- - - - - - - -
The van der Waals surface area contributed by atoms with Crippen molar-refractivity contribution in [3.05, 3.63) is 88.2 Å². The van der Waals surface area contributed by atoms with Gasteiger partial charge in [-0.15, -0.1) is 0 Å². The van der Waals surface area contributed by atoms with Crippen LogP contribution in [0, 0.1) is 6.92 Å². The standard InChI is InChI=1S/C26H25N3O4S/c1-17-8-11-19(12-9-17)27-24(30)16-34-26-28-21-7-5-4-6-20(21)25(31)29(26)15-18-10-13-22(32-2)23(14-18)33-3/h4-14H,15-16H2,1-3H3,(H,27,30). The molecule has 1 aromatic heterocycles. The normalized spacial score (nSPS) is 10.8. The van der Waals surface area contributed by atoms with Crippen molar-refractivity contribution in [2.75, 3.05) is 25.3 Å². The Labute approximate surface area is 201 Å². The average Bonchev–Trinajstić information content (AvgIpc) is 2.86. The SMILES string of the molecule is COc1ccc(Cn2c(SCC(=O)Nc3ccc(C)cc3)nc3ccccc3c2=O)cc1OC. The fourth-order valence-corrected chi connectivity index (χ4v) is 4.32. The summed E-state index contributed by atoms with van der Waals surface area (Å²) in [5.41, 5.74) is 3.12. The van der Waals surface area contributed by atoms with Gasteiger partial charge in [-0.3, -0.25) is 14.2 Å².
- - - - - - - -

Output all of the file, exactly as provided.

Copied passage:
The van der Waals surface area contributed by atoms with Crippen molar-refractivity contribution in [3.05, 3.63) is 88.2 Å². The van der Waals surface area contributed by atoms with Gasteiger partial charge in [-0.15, -0.1) is 0 Å². The van der Waals surface area contributed by atoms with Crippen LogP contribution in [0, 0.1) is 6.92 Å². The standard InChI is InChI=1S/C26H25N3O4S/c1-17-8-11-19(12-9-17)27-24(30)16-34-26-28-21-7-5-4-6-20(21)25(31)29(26)15-18-10-13-22(32-2)23(14-18)33-3/h4-14H,15-16H2,1-3H3,(H,27,30). The molecule has 1 aromatic heterocycles. The normalized spacial score (nSPS) is 10.8. The van der Waals surface area contributed by atoms with Crippen molar-refractivity contribution in [2.75, 3.05) is 25.3 Å². The Labute approximate surface area is 201 Å². The average Bonchev–Trinajstić information content (AvgIpc) is 2.86. The SMILES string of the molecule is COc1ccc(Cn2c(SCC(=O)Nc3ccc(C)cc3)nc3ccccc3c2=O)cc1OC. The fourth-order valence-corrected chi connectivity index (χ4v) is 4.32. The summed E-state index contributed by atoms with van der Waals surface area (Å²) in [5.41, 5.74) is 3.12. The van der Waals surface area contributed by atoms with Gasteiger partial charge in [-0.3, -0.25) is 14.2 Å².